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Advice for after an ilestomy takedown/reversal

tommycat's picture
Posts: 790
Joined: Aug 2011

Many here are scheduled for an ilestomy reversal/takedown so I thought I’d share my experience. (Had a temporary ilestomy from Oct 09-to Oct10)
I was underprepared, but thanks to friends and Father Time, this is what I learned:

In the beginning you may experience:
Explosive diarrhea
Painful constipation
Feeling of not fully evacuated
Surprise pooping

Food remedies for me:
To go: Red wine, chocolate, orange and apple juice, lettuce with olive oil
To stop: White bread, white rice, popcorn, potatoes

Depends---buy more than you think you’ll use. You will need them.
Always or some other pads
Destin---to prevent further irritation, esp. if the area was radiated.
Miralax and/or Ducalax

When out and about (grocery shopping, Home Depot, etc.), locate the closest restroom.
The old saying: “Never trust a fart” will especially apply to you.
The body & brain need time to re-learn the signals to go.
You may want to keep extra clothes in your car and in a backpack with you.
Pain pills make pain bearable, but play havoc with your GI system. Use judiciously.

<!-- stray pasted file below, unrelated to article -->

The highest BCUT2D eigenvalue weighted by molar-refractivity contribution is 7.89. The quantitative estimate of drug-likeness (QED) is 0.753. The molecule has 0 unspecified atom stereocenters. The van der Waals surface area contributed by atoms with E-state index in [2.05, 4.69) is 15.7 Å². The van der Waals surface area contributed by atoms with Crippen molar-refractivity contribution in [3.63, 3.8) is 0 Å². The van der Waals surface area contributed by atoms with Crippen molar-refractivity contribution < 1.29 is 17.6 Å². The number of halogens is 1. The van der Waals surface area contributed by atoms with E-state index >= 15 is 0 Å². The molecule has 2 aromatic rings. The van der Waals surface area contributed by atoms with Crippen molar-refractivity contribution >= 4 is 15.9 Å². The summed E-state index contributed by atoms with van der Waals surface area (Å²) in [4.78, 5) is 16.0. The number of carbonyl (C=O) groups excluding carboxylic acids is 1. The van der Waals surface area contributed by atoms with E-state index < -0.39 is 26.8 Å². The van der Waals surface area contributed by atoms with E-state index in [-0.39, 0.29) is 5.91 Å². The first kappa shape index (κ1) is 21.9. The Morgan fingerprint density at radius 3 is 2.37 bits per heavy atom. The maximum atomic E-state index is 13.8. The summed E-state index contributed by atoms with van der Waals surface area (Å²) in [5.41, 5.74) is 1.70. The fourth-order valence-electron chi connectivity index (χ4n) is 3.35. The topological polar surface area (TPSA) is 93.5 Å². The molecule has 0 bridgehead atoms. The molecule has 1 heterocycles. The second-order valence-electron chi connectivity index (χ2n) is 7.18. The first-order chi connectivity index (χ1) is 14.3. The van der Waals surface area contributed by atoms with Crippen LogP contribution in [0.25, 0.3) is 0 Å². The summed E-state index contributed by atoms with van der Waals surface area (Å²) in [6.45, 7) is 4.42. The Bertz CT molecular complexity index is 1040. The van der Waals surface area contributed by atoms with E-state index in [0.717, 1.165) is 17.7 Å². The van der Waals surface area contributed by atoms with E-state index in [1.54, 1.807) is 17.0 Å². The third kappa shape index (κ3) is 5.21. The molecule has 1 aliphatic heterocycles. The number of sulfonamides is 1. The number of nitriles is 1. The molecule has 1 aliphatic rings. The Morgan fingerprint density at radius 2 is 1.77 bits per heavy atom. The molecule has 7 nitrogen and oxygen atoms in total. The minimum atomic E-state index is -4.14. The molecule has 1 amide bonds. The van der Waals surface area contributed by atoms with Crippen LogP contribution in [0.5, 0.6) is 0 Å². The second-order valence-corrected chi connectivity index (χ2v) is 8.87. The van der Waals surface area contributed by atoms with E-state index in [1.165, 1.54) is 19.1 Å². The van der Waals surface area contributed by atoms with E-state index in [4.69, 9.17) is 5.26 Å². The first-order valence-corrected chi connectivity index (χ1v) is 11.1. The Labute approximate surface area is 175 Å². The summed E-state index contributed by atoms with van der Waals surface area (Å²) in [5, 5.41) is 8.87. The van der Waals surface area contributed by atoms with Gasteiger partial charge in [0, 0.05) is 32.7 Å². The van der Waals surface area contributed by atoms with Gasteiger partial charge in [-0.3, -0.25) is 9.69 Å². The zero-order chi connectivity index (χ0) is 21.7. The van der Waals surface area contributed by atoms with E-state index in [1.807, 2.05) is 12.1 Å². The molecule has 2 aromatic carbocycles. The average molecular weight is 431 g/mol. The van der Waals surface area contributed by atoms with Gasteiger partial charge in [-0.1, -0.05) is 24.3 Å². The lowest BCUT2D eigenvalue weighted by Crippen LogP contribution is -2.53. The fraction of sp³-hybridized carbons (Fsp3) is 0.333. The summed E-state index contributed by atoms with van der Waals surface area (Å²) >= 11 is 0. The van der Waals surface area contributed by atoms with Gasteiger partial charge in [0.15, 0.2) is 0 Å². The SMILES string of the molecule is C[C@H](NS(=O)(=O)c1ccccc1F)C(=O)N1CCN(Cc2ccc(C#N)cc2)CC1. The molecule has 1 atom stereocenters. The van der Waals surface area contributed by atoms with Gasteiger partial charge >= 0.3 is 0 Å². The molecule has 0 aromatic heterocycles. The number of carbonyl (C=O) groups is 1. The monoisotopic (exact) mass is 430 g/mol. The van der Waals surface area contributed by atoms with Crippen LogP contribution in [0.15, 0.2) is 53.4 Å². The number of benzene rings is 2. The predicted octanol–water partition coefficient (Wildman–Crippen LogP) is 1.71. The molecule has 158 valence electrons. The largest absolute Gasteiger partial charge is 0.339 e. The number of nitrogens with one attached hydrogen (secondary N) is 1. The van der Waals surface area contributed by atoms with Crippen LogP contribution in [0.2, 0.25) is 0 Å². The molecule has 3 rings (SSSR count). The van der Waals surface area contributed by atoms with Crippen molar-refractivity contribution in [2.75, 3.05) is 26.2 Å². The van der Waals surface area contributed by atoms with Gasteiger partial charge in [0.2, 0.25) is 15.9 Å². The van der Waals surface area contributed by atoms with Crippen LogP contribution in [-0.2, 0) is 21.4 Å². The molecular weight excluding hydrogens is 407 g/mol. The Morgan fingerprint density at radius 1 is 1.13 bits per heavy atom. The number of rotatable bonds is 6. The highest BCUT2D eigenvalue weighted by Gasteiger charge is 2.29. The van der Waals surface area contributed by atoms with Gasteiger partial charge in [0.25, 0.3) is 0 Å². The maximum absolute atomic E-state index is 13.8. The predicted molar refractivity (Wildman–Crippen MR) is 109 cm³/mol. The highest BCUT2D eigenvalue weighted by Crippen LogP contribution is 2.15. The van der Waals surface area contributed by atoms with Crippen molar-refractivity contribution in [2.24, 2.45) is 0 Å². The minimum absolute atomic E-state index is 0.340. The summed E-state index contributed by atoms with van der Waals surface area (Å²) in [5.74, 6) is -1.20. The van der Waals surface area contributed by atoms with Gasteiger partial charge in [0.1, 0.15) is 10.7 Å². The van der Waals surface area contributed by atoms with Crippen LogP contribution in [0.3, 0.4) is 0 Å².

Be patient with yourself…..the process takes time.

I am a year and half post-takedown, and it would be fair to say that the first year was a learning curve. Now, I don’t even think about it at all.

Hope this makes things easier for you~

PhillieG's picture
Posts: 4912
Joined: May 2005

It could be a "shart"...
I remember “Never trust anyone over 30” but not the fart one!

I was spared that whole part of colon cancer (so far) and while I know it's certainly not the end of the world, it must be a game-changer for sure. I did go through months if not longer of having surprise poops. I learned to always have toilet paper with me. There are few things as uncomfortable as not being able to relax one's sphincter.
And pain pills, which are mostly narcotics, slow down the GI tract.
Great advice TC...Thanks for sharing. It's comforting to know someone who's been there and done that!